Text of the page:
Tom Aikens - London in the Sky 2015

Tom Aikens - London in the Sky 2015

by Great British Chefs 13 August 2015

We asked chef and restauranteur Tom Aikens how he felt about hosting one of the chef’s tables at the 2015 London in the Sky event; a unique dining experience where chef, kitchen and guests float 25 metres above London’s South Bank.

Great British Chefs is a team of passionate food lovers dedicated to bringing you the latest food stories, news and reviews.

Great British Chefs is a team of passionate food lovers dedicated to bringing you the latest food stories, news and reviews as well as access to some of Britain’s greatest chefs. Our posts cover everything we are excited about from the latest openings and hottest food trends to brilliant new producers and exclusive chef interviews.

No stranger to hard graft in the kitchen, Tom Aikens became the youngest chef at 26 to win two Michelin stars, and now has an impressive UK and international restaurant portfolio to his name. He’s battled through culinary competitions such as TV’s Great British Menu, and personal feats such as running the Marathon des Sables (six marathons across the Sahara desert in just five days), but now he’s facing an altogether different challenge; cooking a full menu for 22 guests while harnessed to a kitchen-platform suspended from a crane 25 metres above London's South Bank.

Chef Tom Aikens should already be fairly familiar with the South Bank. His Tom’s Kitchen restaurant at Somerset House is just across the river, serving up his classical British and European food with hints of his renowned creative and innovative flair. Key dishes on his menu include seasonal bouillabaisse and gazpacho, triple-cooked chips, and grilled fish and meats on the bone, but cooking and plating them on a limited kitchen while open to the elements is quite a different matter.

The current menu for the lunches and dinners Tom will be serving include starters of a home-cured venison carpaccio and a jasmine-cured salmon, a main dish of Yorkshire jugged hare leg, and a dessert of apple and vanilla panna cotta.

We asked Tom about his chosen dishes, expectations and fears for his events at London in the Sky…

We were 10 Michelin-star chefs cooking in the tiny on-board galleys, trying to rustle up the best three course meal before our boat crossed the finishing line

Tom Aikens

What's the most unusual place you have served lunch or dinner so far?

That was at the San Pellegrino cooking cup in Venice, in July 2006. It consisted of two simultaneous races: a 10-mile yacht course and a culinary contest. We were 10 Michelin-star chefs cooking in the tiny on-board galleys, trying to rustle up the best three course meal before our boat crossed the finishing line.

I had brought an organic lamb all the way from Britain, which I was planning to cook with courgette flowers, baby aubergines, artichokes, sage, green and purple basil, shallots, lavender, and fresh borlotti beans. It was not long after we set off that I started to feel really queasy. The smell of frying garlic bulbs and artichokes, combined with the searing temperatures below deck were hard to stand, and I soon started to delegate the easy tasks to the crew, spending 15 minutes in the galley, 15 minutes up top.

Our boat crossed the line in third position, after four hours of bumps and jumps. We took the slowest route to the judges to leave me the time to plate, and three hours after dropping the dishes off I had the incredible surprise of receiving the Venetian glass plate as the newly crowned winner.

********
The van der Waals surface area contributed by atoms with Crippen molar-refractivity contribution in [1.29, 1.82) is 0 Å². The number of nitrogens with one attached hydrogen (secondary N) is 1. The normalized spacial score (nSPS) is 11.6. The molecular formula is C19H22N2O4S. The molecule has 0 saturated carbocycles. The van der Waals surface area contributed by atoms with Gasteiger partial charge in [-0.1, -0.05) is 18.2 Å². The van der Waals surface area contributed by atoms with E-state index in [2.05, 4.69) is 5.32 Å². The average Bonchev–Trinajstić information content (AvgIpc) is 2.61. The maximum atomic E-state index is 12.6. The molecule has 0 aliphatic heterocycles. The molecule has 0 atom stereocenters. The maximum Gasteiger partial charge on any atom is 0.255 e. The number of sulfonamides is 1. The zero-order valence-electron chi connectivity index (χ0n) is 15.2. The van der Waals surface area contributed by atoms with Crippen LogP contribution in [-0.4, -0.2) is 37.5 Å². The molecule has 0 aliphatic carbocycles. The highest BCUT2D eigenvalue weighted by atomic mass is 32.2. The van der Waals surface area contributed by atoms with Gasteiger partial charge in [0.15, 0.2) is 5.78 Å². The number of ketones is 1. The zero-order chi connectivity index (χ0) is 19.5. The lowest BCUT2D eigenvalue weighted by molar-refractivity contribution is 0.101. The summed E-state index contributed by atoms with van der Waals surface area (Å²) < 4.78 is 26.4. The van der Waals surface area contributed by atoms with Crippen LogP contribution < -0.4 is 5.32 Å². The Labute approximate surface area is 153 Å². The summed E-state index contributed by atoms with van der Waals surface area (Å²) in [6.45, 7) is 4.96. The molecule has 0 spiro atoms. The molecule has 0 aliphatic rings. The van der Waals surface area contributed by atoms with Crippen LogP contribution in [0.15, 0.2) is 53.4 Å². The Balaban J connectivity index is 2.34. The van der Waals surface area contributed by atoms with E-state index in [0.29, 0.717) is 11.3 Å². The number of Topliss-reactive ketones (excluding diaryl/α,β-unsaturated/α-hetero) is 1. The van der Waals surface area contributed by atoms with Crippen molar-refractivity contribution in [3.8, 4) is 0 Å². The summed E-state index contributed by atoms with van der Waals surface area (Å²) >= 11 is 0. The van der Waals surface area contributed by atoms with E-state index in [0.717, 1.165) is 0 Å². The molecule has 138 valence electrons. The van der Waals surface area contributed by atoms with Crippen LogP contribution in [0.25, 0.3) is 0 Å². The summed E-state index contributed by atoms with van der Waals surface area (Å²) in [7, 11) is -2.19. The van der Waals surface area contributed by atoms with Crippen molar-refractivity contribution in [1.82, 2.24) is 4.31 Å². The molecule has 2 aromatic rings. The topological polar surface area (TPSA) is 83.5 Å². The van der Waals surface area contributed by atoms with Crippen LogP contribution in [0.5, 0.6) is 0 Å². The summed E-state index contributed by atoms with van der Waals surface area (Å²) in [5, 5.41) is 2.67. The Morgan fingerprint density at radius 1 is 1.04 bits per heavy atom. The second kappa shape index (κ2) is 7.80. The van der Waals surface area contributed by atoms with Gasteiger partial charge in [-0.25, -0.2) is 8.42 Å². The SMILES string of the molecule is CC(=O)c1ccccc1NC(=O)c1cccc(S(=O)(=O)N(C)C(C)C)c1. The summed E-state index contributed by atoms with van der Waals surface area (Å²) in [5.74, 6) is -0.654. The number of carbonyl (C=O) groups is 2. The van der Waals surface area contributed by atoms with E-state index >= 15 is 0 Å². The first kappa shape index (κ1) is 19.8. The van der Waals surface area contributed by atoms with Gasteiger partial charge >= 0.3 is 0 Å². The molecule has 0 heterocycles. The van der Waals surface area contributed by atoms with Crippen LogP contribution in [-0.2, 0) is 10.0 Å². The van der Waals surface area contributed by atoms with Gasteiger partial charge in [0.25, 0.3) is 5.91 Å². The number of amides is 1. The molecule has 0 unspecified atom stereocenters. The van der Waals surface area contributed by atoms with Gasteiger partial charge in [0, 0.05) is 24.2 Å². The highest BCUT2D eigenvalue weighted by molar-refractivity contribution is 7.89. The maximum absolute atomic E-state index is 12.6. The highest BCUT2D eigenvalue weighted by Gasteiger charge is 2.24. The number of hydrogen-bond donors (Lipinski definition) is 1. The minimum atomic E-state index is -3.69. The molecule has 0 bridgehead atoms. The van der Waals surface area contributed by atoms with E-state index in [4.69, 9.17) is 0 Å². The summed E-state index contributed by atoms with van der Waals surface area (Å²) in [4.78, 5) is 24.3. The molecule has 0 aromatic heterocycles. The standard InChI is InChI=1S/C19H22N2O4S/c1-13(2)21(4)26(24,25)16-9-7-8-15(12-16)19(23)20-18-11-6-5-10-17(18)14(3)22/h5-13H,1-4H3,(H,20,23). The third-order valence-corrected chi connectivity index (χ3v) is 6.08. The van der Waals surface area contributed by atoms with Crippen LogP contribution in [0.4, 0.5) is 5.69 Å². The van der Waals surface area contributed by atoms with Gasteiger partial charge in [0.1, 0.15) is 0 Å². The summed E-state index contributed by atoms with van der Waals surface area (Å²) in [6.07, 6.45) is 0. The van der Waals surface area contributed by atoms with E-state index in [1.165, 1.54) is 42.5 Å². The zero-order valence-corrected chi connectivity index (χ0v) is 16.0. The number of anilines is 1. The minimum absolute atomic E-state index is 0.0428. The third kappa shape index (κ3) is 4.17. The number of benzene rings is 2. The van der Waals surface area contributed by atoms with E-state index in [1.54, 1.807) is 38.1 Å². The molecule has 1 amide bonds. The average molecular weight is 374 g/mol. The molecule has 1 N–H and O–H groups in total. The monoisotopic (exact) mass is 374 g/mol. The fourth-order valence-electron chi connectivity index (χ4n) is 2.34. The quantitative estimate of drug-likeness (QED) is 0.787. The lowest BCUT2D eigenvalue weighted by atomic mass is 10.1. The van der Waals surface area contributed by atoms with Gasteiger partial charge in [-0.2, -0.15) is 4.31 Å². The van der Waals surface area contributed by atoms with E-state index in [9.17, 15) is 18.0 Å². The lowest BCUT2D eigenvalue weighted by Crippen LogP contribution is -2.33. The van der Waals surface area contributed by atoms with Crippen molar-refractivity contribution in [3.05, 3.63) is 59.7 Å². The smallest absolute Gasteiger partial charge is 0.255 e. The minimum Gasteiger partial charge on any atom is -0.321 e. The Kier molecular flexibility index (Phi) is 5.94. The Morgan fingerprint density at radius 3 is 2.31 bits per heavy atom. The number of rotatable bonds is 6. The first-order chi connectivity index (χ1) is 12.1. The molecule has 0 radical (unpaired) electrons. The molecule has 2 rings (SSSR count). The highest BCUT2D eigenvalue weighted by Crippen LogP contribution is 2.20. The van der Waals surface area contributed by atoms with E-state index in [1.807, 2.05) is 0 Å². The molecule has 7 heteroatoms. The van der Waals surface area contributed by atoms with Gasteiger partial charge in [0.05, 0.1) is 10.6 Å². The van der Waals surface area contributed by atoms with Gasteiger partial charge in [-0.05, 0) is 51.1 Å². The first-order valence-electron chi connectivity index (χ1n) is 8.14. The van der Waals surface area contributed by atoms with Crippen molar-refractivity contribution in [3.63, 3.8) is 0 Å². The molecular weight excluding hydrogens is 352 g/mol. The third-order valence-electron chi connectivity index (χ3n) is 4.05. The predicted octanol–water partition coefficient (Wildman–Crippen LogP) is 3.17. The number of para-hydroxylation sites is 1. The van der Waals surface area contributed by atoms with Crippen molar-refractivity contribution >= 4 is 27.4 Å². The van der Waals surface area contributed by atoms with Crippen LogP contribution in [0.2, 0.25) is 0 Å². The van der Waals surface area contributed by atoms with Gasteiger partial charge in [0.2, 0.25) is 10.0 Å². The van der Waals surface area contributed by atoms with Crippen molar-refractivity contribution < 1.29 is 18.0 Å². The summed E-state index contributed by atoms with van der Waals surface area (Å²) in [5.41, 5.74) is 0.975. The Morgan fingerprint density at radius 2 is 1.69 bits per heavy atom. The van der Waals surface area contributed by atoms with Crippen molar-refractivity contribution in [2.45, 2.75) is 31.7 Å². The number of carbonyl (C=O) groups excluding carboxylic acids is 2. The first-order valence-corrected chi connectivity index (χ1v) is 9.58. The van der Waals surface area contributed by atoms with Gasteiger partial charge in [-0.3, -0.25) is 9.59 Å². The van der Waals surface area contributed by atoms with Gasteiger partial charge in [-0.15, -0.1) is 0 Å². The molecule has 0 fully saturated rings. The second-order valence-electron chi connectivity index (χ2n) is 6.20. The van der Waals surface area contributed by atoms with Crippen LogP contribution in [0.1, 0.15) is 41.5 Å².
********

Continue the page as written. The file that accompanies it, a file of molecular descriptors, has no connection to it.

Which dishes do you feel most challenged about preparing 25 metres in the air?

Probably the Fermented barley, roasted artichokes, wild mushrooms and sabayon, as it is quite a delicate dish, which requires cooking most of the ingredients last-minute on site.

Are you or any of your waiting team afraid of heights? If so, how will you overcome this fear?

Not sure… I would say that I am now far more aware of heights than ever before. I remember when I was a child, I would have no problem in climbing to the tops of these huge beet trees that we had in our garden, but now I am a little more cautious…

Fermented dishes seem to be bang on trend right now - how did you come up with this idea for fermenting barley?

It’s a great way to give a dish an acidic taste and to almost lighten it where it would have seemed heavy. The grains are fermented with beer and a little live yogurt. Most wheat grains are more easily digested when they are fermented.

There are two cured dishes in your London in the Sky menus - what tips do you have for people who want to cure food at home?

Lay half of your seasoning mix on a flat baking tray, place your meat or fish on top, skin side up and cover with the remaining seasonings before wrapping it in cling film. Place a light weight on top and leave in the fridge for a day. Make sure you scrape off all the marinade and dry it very well. For fish, this is now ready to eat. If it is meat, hang it in a cool, airy place for two weeks.

Your jugged hare sounds delicious, where do you source your hares from?

It comes from Celtic Fish and Game, which provides Tom’s Kitchen with produce such as pheasant eggs and specialist meats, all coming from local shoots.

Many people shy away from panna cotta as they are scared it won't set properly, what are your tips for a perfect set?

It is all a question of timing and being patient. You should let your ingredients infuse for at least 20 minutes. Make sure you bring them back to a simmer before you incorporate the bloomed gelatine as if the mixture is cold it will firm up immediately and come out with a lumpy texture.

Tom will be cooking at London in the Sky for lunch and dinner services on the 29th and 30th September 2015.

To find out more and book tickets, please visit the Events in the Sky website or catch up on the latest news via Twitter or Facebook.

Above London's South Bank
Above London's South Bank